Another Health Insurance COOP Bites the Dust
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The Louisiana Health Cooperative is ceasing its operations at the end of the year. Earlier this year, CoOportunity Health, the largest health COOP, went out of business. In addition, a recent report found 21 of 23 COOPs had net losses in 2014, says senior fellow Devon Herrick of the National Center for Policy Analysis.
The COOPs (Consumer Operated and Oriented Health Plans) were created to function as a so-called “public plan option” under Obamacare. Their proponents hoped COOPs would function like nonprofit mutual insurance companies that would focus on the needs of people ahead of profits. They assumed health insurance COOPs could direct more of the premiums towards plan members’ medical needs but that’s not what has happened.
Self-dealing and conflicts-of-interest among the management team brought down the Louisiana COOP. This COOP had signed a multi-year contract for millions of dollars to pay consulting fees to a firm owned by the CEO.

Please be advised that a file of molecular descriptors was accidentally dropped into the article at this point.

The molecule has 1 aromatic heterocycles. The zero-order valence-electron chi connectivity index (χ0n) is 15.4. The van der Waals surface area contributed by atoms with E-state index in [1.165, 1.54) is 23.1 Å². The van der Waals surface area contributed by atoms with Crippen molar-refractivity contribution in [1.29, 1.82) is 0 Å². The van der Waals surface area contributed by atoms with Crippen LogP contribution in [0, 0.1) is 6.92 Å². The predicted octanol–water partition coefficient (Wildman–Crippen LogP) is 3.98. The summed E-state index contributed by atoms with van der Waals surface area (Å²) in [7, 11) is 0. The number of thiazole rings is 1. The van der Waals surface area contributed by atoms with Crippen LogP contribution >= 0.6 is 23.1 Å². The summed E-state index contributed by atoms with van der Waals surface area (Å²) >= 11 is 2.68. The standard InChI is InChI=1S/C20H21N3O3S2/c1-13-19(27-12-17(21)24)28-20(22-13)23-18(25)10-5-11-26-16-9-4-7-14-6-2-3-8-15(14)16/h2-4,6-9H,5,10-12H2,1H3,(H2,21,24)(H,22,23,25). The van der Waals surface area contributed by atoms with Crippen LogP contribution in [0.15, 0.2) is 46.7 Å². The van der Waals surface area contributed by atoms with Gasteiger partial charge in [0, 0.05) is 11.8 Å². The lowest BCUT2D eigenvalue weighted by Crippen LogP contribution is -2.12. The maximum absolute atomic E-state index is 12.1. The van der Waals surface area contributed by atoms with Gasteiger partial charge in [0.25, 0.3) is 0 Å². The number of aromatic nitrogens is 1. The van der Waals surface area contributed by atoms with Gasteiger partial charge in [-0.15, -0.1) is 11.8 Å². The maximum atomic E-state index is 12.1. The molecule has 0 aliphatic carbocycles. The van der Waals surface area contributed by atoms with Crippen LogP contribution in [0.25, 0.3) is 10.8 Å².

COOPs have been plagued by various flaws:
– They do not have a competitive advantage.
– They did not possess historical actuarial data to set plan premiums.
– They did not have access to capital markets to back up losses.
– They started their operations with borrowed funds from the government (taxpayers’ money).
– They have been plagued by cronyism.
These organizations were clearly started to gain support from progressives, as many of them believe for-profit insurers are too profit-oriented. But every business, including non-profit ones, needs to earn a profit in order to thrive.
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